I’ve been planting 32,000 seeds per acre. I really liked how a certain hybrid looked last year, and it yielded 210 bushels per acre — middle of my pack. My seedsman says it would do better planted at 35,000 to 36,000 seeds per acre. That would be a big jump in seeding rate. Should I do it?
The Indiana certified crop advisers panel answering this question includes Andy Like, Syngenta sales rep, Vincennes; Jeff Nagel, agronomist with Ceres Solutions LLP, Lafayette; and Darrell Shemwell, agronomist with Posey County Co-op, Poseyville.
Like: Yes, if you trust the opinion of your seedsman. The correct seeding rate can be affected by variables such as hybrid, planting date, weather and soil type, to name a few. So, getting advice from a local expert who has some experience with that hybrid has a lot of value.
Nagel: Deciding Hybrid X’s seeding rate is among many crop production decisions you must make. Purdue University on-farm research suggests the agronomically optimum seeding rate for typical growing conditions and yield levels is around 33,000 plants per acre in 30-inch rows. Factor in seeding cost, and the economically optimum seeding rate would be lower.
Most seed companies today generate good data on response to population by hybrid. I would ask for research that supports the recommendation. Assuming a bag of corn costs $250 to $275, it would cost around $3 to $3.50 per thousand seeds for every extra 1,000 seeds.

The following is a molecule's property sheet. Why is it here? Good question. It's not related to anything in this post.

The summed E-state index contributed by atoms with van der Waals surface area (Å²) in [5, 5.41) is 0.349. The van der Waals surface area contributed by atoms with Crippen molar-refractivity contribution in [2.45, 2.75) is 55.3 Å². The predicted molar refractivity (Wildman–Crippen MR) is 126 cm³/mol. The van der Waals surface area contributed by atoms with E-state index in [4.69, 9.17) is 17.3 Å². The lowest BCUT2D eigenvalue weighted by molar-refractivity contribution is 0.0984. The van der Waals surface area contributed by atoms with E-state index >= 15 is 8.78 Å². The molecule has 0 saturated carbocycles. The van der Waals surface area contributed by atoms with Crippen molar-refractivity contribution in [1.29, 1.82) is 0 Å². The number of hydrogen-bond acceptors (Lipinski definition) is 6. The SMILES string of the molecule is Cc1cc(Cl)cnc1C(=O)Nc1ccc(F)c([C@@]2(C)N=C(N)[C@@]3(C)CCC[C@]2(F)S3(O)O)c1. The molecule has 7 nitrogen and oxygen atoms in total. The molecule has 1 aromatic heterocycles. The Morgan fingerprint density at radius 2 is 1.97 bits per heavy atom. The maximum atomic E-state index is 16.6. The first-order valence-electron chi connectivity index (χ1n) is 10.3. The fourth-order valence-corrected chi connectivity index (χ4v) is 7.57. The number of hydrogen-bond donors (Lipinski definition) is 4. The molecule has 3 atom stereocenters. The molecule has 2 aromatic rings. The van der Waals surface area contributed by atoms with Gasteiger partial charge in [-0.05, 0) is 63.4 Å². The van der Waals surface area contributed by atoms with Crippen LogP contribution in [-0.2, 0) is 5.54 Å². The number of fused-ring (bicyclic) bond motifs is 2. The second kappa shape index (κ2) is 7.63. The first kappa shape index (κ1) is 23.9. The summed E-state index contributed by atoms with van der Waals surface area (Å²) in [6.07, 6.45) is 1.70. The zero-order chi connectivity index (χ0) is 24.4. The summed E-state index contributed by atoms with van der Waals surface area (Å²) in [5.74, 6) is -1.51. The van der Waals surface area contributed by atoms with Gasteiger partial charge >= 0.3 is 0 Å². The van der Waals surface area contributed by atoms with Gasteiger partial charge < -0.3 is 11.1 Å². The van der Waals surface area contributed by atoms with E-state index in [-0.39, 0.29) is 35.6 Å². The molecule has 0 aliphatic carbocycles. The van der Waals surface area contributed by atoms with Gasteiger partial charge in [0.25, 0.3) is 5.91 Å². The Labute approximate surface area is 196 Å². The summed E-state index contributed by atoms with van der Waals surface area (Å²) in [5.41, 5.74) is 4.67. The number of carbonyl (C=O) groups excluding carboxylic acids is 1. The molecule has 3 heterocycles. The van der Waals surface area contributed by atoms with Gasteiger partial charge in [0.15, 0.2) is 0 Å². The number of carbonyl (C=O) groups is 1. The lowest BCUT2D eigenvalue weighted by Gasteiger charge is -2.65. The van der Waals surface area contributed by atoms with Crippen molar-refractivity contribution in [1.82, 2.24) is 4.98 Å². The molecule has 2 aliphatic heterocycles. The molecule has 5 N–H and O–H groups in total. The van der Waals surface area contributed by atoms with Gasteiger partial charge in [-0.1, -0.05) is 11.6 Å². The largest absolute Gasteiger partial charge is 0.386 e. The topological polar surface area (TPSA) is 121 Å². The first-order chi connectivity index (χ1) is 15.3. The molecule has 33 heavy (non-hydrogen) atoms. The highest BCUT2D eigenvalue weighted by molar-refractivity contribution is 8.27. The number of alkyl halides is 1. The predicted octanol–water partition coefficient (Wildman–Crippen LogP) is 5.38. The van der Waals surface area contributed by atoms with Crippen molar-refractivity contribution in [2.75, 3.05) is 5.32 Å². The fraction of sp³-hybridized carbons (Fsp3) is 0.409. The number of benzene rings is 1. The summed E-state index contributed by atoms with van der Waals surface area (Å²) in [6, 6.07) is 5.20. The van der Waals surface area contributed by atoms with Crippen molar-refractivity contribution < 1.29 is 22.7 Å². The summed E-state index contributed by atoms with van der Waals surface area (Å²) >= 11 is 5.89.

If you increased seeding rate to 35,000 seeds per acre, that would be another $9 to $10.50 per acre in seed costs. Does data support a yield increase over 2.5 to 3 bushels per acre for this increase to generate a positive return on investment?
Certainly, as seeding rates are increased, more stress can occur on plants, and some handle this better than others. Moisture-holding capacity of the soil, proper nutrition and plant health management needs to complement higher seeding rates.
Shemwell: This will depend on the individual hybrid and your personal yield goals and soil capability. Some hybrids have flex-ear types, which will add length if conditions are right and don’t have to be planted at higher populations to achieve higher yields. Some hybrids have a determinate or semi-determinate ear type. These hybrids produce the same size ear at 30,000 seeds per acre or 34,000 seeds per acre. If you’re going to achieve higher yields with these hybrids, plant at higher populations. Since your seedsman is making this recommendation, ask for yield data to support it.
I also mentioned personal yield goals. If you’re happy with 210 bushels per acre, that’s great. But if everyone around you averages 230 to 240 bushels per acre, you may want to see what they’re doing that you aren’t.
If you were planting a determinate hybrid and increased population 1,000 seeds per acre and ended up with an 800-plant increase, producing an ear weighing 0.4 pound, this would theoretically be a 5.7-bushel increase.
We know we just can’t keep increasing populations and get the same results. Other factors come into play. If you plant a hybrid that has a lot of ear-flex, you may not see any increase by raising your seeding rates. You need to trust your seedsman to make the best recommendation for you and your farm because every field and situation are different.